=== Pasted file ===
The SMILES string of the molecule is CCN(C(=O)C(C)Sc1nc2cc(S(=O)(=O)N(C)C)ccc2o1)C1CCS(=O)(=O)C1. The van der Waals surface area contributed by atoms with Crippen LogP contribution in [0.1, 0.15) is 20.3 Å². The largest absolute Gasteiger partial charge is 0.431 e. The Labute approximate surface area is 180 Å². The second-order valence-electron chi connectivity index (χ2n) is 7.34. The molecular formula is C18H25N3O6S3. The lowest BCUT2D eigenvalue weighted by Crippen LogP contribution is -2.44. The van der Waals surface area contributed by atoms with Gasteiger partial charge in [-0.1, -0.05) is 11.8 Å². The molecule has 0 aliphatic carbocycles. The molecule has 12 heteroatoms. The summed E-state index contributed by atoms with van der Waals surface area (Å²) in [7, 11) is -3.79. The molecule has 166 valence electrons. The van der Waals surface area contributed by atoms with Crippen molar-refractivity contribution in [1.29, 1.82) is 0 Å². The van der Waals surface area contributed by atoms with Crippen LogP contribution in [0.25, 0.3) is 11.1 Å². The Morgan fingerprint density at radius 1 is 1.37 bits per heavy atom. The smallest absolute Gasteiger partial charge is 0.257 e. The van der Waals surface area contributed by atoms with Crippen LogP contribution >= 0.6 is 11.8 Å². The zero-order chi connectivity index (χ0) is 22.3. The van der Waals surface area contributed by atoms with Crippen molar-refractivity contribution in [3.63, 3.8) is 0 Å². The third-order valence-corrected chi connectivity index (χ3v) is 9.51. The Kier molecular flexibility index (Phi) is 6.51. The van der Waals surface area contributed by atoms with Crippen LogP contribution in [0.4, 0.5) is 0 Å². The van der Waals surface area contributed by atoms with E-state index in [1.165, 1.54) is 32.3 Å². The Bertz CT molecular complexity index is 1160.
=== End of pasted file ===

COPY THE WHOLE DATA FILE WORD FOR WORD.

The SMILES string of the molecule is CCN(C(=O)C(C)Sc1nc2cc(S(=O)(=O)N(C)C)ccc2o1)C1CCS(=O)(=O)C1. The van der Waals surface area contributed by atoms with Crippen LogP contribution in [0.1, 0.15) is 20.3 Å². The largest absolute Gasteiger partial charge is 0.431 e. The Labute approximate surface area is 180 Å². The second-order valence-electron chi connectivity index (χ2n) is 7.34. The molecular formula is C18H25N3O6S3. The lowest BCUT2D eigenvalue weighted by Crippen LogP contribution is -2.44. The van der Waals surface area contributed by atoms with Gasteiger partial charge in [-0.1, -0.05) is 11.8 Å². The molecule has 0 aliphatic carbocycles. The molecule has 12 heteroatoms. The summed E-state index contributed by atoms with van der Waals surface area (Å²) in [7, 11) is -3.79. The molecule has 166 valence electrons. The van der Waals surface area contributed by atoms with Crippen molar-refractivity contribution in [1.29, 1.82) is 0 Å². The van der Waals surface area contributed by atoms with Crippen LogP contribution in [0.25, 0.3) is 11.1 Å². The Morgan fingerprint density at radius 1 is 1.37 bits per heavy atom. The smallest absolute Gasteiger partial charge is 0.257 e. The van der Waals surface area contributed by atoms with Crippen LogP contribution >= 0.6 is 11.8 Å². The zero-order chi connectivity index (χ0) is 22.3. The van der Waals surface area contributed by atoms with Crippen molar-refractivity contribution in [3.63, 3.8) is 0 Å². The third-order valence-corrected chi connectivity index (χ3v) is 9.51. The Kier molecular flexibility index (Phi) is 6.51. The van der Waals surface area contributed by atoms with Crippen LogP contribution in [0.4, 0.5) is 0 Å². The van der Waals surface area contributed by atoms with E-state index in [1.165, 1.54) is 32.3 Å². The Bertz CT molecular complexity index is 1160.